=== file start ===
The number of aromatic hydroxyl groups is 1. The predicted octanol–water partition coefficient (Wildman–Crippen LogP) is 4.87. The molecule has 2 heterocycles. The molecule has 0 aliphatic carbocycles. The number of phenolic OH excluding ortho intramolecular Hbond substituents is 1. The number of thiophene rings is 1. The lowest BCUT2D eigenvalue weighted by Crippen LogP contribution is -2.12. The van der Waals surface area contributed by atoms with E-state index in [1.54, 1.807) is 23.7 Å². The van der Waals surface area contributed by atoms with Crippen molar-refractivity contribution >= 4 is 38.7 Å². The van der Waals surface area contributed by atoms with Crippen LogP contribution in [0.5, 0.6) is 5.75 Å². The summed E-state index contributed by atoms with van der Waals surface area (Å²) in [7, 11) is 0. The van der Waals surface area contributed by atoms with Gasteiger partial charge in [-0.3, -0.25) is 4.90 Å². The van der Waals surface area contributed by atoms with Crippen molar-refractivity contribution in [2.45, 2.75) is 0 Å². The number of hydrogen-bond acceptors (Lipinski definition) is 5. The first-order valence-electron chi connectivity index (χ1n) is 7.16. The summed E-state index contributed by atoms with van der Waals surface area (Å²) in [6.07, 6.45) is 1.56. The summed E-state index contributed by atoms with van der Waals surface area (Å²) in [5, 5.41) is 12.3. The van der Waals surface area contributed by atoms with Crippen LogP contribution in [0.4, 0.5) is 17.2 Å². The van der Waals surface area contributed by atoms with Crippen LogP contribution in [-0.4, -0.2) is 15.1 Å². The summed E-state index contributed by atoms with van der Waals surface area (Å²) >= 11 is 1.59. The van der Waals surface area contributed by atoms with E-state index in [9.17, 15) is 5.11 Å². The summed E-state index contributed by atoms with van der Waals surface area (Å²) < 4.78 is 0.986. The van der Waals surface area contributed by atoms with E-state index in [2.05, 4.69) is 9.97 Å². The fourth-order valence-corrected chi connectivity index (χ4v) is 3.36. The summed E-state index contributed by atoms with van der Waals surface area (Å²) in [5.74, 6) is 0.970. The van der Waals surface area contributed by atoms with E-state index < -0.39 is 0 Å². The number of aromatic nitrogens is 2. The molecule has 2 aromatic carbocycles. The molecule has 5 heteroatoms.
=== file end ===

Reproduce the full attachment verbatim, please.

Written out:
The number of aromatic hydroxyl groups is 1. The predicted octanol–water partition coefficient (Wildman–Crippen LogP) is 4.87. The molecule has 2 heterocycles. The molecule has 0 aliphatic carbocycles. The number of phenolic OH excluding ortho intramolecular Hbond substituents is 1. The number of thiophene rings is 1. The lowest BCUT2D eigenvalue weighted by Crippen LogP contribution is -2.12. The van der Waals surface area contributed by atoms with E-state index in [1.54, 1.807) is 23.7 Å². The van der Waals surface area contributed by atoms with Crippen molar-refractivity contribution >= 4 is 38.7 Å². The van der Waals surface area contributed by atoms with Crippen LogP contribution in [0.5, 0.6) is 5.75 Å². The summed E-state index contributed by atoms with van der Waals surface area (Å²) in [7, 11) is 0. The van der Waals surface area contributed by atoms with Gasteiger partial charge in [-0.3, -0.25) is 4.90 Å². The van der Waals surface area contributed by atoms with Crippen molar-refractivity contribution in [2.45, 2.75) is 0 Å². The number of hydrogen-bond acceptors (Lipinski definition) is 5. The first-order valence-electron chi connectivity index (χ1n) is 7.16. The summed E-state index contributed by atoms with van der Waals surface area (Å²) in [6.07, 6.45) is 1.56. The summed E-state index contributed by atoms with van der Waals surface area (Å²) in [5, 5.41) is 12.3. The van der Waals surface area contributed by atoms with Crippen LogP contribution in [0.4, 0.5) is 17.2 Å². The van der Waals surface area contributed by atoms with Crippen LogP contribution in [-0.4, -0.2) is 15.1 Å². The summed E-state index contributed by atoms with van der Waals surface area (Å²) >= 11 is 1.59. The van der Waals surface area contributed by atoms with E-state index in [9.17, 15) is 5.11 Å². The summed E-state index contributed by atoms with van der Waals surface area (Å²) < 4.78 is 0.986. The van der Waals surface area contributed by atoms with E-state index in [2.05, 4.69) is 9.97 Å². The fourth-order valence-corrected chi connectivity index (χ4v) is 3.36. The summed E-state index contributed by atoms with van der Waals surface area (Å²) in [5.74, 6) is 0.970. The van der Waals surface area contributed by atoms with E-state index < -0.39 is 0 Å². The number of aromatic nitrogens is 2. The molecule has 2 aromatic carbocycles. The molecule has 5 heteroatoms.